It’s a Delicious Way to Support Normal Blood Pressure
In Chinese medicine, burdock root is used as a powder and an ingredient in tea mainly to clear “toxic heat” through the urine. In traditional Native American medicine, burdock is referred to as a detoxifier and a diuretic. While the Chinese-medicine version may be more poetic and more evocative of an image, they both say the same thing: the role of burdock root in medicine is to clear the body of unwanted “stuff,” particularly through urination. Interestingly, this is in contrast to most of the detoxifying herbs and treatments that work mainly through the liver. Burdock, in contrast, seems to focus its action on the kidneys.
Modern medicine does not speak about disease or treatments in such descriptive terms. Rather, modern medicine tends to be all about measures and numbers rather than the experience of the ill person. The question, though, is what “disease” are we referring to when we talk about “toxic heat?” One that immediately comes to mind is high blood pressure. At its extreme, high blood pressure can become so toxic that it can cloud a person’s consciousness. At first the person feels dizzy, which is often followed by a headache that makes clear thinking that much harder, and then in cases of so-called malignant or severe hypertension, the person could lose consciousness altogether. At times, even a stroke can occur, which can be thought of as a kind of mechanism for losing consciousness. Again, it is not unreasonable to describe this as kind of toxic heat that clouds the mind.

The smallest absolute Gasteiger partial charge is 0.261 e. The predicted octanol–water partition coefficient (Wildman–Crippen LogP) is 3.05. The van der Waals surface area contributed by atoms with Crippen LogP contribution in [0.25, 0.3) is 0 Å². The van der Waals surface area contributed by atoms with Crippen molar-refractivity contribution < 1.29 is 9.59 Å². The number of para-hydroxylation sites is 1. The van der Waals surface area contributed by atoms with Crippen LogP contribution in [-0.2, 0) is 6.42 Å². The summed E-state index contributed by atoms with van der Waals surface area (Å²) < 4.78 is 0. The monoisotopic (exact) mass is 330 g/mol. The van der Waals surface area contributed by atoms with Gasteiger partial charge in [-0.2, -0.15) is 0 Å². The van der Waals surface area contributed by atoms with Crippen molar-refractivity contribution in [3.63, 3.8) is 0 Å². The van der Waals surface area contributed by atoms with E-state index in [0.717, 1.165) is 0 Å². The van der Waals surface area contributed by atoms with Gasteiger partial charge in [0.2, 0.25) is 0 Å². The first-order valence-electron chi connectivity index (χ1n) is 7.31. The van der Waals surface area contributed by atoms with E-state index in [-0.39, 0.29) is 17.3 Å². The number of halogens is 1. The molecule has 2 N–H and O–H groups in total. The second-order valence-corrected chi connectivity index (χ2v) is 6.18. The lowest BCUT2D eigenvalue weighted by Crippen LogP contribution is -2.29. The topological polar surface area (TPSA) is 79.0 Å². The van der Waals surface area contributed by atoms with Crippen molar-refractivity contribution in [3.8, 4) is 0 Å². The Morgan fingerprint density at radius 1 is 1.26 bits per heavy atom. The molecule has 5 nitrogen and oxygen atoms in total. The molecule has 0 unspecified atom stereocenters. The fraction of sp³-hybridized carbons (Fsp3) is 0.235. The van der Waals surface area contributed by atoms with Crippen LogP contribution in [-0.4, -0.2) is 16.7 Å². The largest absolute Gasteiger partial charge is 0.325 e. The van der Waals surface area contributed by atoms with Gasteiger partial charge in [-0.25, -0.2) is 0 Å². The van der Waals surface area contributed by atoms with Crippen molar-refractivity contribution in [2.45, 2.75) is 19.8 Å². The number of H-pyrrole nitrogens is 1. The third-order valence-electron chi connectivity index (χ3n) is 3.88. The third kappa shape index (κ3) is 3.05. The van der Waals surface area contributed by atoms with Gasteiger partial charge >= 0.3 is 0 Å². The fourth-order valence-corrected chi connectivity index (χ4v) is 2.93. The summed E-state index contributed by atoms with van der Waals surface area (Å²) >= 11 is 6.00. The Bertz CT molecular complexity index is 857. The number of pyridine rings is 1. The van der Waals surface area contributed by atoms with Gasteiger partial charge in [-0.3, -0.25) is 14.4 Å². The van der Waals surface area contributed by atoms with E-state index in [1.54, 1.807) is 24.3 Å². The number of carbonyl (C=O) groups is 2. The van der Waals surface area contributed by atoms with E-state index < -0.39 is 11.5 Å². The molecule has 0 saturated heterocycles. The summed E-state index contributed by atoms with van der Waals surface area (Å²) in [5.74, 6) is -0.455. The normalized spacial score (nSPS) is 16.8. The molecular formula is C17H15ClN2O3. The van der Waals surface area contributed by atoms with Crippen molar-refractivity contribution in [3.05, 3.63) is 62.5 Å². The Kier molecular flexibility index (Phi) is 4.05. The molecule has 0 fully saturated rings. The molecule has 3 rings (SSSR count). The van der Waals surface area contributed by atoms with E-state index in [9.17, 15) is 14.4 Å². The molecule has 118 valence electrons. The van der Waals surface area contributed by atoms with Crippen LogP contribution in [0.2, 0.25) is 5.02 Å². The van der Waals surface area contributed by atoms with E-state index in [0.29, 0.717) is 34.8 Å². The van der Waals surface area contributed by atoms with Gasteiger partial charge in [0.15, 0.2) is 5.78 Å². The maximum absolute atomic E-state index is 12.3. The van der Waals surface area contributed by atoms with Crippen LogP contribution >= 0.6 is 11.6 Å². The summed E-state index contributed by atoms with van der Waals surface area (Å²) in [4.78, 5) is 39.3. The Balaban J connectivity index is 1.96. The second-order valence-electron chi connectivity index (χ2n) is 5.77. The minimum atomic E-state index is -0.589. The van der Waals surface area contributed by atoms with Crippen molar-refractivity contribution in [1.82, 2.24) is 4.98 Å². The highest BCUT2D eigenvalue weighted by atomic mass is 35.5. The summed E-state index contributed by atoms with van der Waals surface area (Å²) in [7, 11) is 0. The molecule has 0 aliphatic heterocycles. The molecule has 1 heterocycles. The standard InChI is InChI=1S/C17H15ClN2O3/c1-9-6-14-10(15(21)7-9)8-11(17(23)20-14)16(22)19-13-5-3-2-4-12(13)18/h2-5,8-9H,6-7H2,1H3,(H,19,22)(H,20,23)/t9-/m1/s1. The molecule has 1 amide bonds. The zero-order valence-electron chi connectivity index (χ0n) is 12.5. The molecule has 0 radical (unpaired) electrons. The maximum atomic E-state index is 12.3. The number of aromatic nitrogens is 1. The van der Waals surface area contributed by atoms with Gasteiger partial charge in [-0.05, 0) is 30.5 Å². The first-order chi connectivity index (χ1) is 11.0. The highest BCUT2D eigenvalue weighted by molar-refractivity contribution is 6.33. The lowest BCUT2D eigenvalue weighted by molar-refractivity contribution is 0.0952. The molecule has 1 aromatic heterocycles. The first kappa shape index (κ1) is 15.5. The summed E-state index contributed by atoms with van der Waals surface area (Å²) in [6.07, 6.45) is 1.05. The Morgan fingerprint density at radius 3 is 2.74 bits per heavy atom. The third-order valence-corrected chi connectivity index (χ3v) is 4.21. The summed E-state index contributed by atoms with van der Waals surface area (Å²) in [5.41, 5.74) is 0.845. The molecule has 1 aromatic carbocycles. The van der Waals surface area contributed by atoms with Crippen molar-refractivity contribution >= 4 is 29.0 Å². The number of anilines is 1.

Native Americans dried burdock roots and used them as food in the winter. In particular, they used the dried burdock roots in soups and stews and made them into tea. Interestingly, the active ingredients in burdock root are water soluble, so using it in soups, stews and tea makes sense from an absorption and physiological perspective.
In a sense, we are re-creating the Native American use of burdock root. We dry the fresh, organically grown roots so that they can be used in the winter (spring, summer or fall) in soups and stews. The burdock roots will help support normal blood pressure, as well as clearing out all manner of “toxic heat.”
I add 1 to 2 teaspoons of Burdock Root Powder in my morning soup, but there are many other creative uses, such as sprinkling it on buttered popcorn. We are all grateful for this tenacious and hardy plant that clears us of things unneeded so we can see the world more clearly.
Tom Cowan, M.D.
Trifling With Chia is perfect for those moments when you have decision fatigue. What should I eat? Trifle or chia? Now there’s no need to choose; you can enjoy the best of both puddings.
If I had my way, every dessert menu would be a tasting menu. I’d choose 3 or 4 plates without anyone batting an eyelid. But alas, that’s simply not your average dining experience. This recipe is for those who like to enjoy more than one delicious treat at a time, without feeling guilty. It’s guilt free and full of naturally raw, wild, and minimally processed ingredients like fiber-rich chia seeds, baruka nuts, beet powder, coconut butter, turmeric powder, bee pollen, cacao, and sweet spices like cinnamon and lucuma (optional). With a little ingenuity, you might be able to eat all the colors of the rainbow in one mouthful.